Zeiss rumored to bring back Biotar lenses


Zeiss is rumored to bring back their Biotar lenses (specifically the Biotar 1.5/75). Recently (April 2017) there was a new trademark registration for the name Biotar:


Update #1: the Biotar name could be trademarked by Meyer Optik Görlitz (Globell Deutschland, subsidiary of the 'net SE' group, is the company behind the Meyer-Optik Görlitz venture).

Update #2: I can now confirm that a new Biotar 75mm f/1.5 lens will be announced soon.

Via LeicaRumors

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  • Jeffry De Meyer

    I hope they aren’t planning on making zeiss the next lensbaby, lomography, meyer optics BS lens brand.

    • Zos Xavius

      What if they sold it for a reasonable price? Don’t forget that many of these newer throw back lenses have super weak coatings. A biotar with modern coatings would be nice.

    • abortabort

      Zeiss could do with some ‘character’ lenses IMO. None of those lenses are RF coupled, if this was and wasn’t horrendously priced I’d be interested.

      • Jeffry De Meyer

        Leave that to lensbaby, might be fun to use once in a blue moon but but not at the insane prices that are demanded.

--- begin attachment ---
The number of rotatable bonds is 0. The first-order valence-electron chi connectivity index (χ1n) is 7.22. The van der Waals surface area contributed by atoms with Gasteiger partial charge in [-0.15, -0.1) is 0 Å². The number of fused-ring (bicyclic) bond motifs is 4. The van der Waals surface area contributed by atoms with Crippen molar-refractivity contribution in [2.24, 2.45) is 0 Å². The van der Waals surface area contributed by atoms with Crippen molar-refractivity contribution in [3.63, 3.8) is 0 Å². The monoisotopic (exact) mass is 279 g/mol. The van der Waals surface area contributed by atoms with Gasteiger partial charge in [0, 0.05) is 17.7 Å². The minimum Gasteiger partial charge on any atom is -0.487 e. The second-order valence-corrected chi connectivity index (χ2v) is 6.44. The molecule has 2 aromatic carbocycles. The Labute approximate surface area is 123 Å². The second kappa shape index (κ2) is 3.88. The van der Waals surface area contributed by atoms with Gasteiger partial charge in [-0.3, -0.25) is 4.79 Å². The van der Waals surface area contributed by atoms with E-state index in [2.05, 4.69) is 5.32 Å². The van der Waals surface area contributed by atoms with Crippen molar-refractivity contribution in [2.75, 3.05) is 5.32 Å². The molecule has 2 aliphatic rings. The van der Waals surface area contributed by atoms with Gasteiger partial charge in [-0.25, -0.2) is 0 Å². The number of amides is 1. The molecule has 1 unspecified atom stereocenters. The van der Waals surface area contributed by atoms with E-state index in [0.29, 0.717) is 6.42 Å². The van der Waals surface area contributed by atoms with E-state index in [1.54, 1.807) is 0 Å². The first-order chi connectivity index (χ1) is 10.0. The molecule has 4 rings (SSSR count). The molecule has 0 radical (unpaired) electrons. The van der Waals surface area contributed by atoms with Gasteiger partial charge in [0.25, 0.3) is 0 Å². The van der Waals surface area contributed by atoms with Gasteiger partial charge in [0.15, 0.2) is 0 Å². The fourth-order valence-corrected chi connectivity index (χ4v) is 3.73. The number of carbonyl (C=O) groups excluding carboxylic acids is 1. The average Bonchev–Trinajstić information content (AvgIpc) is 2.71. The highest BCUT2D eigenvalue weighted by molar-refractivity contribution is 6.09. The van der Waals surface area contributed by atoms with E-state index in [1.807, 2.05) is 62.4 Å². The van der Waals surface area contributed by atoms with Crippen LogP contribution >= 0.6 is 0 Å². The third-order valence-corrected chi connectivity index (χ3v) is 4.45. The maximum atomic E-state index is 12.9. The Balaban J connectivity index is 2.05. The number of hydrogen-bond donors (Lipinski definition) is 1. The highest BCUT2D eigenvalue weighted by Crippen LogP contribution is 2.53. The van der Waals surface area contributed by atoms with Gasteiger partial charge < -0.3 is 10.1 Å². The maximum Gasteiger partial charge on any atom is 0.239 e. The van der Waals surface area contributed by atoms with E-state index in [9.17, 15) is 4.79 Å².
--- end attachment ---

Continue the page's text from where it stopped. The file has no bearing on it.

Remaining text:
That over hyped fad is going to burn out

        • Zos Xavius

          Doubtful

          • Jeffry De Meyer

            Have you seen them in the wild?
            Have you seen them in a brick and mortar store?
            Have you seen them in a webstore that offered them not just on special order?

          • Zos Xavius

            There seems to be demand. Mostly by hipsters I would assume. And phoblographer readers. (is there a difference?) I don’t know if that will be a fad or not. There have always been cult classic lenses people have sought after for their unique abilities. The helios 44 comes to mind immediately. Lots of portrait artists right now are trying medium format film just for something different. I think there is always a market for such things. People will always seek out something that gives them an edge or allows themselves to differentiate from everyone else. I would actually be more interested in a few of these lenses if they weren’t so expensive. I guess the economies of scale force the manufacturer’s hands on pricing. I get that and its hard to fault them really. Unless its blatant rebadged lenses that are sold for far, far less. Meyer Gorlitz is the worst at this.

          • Les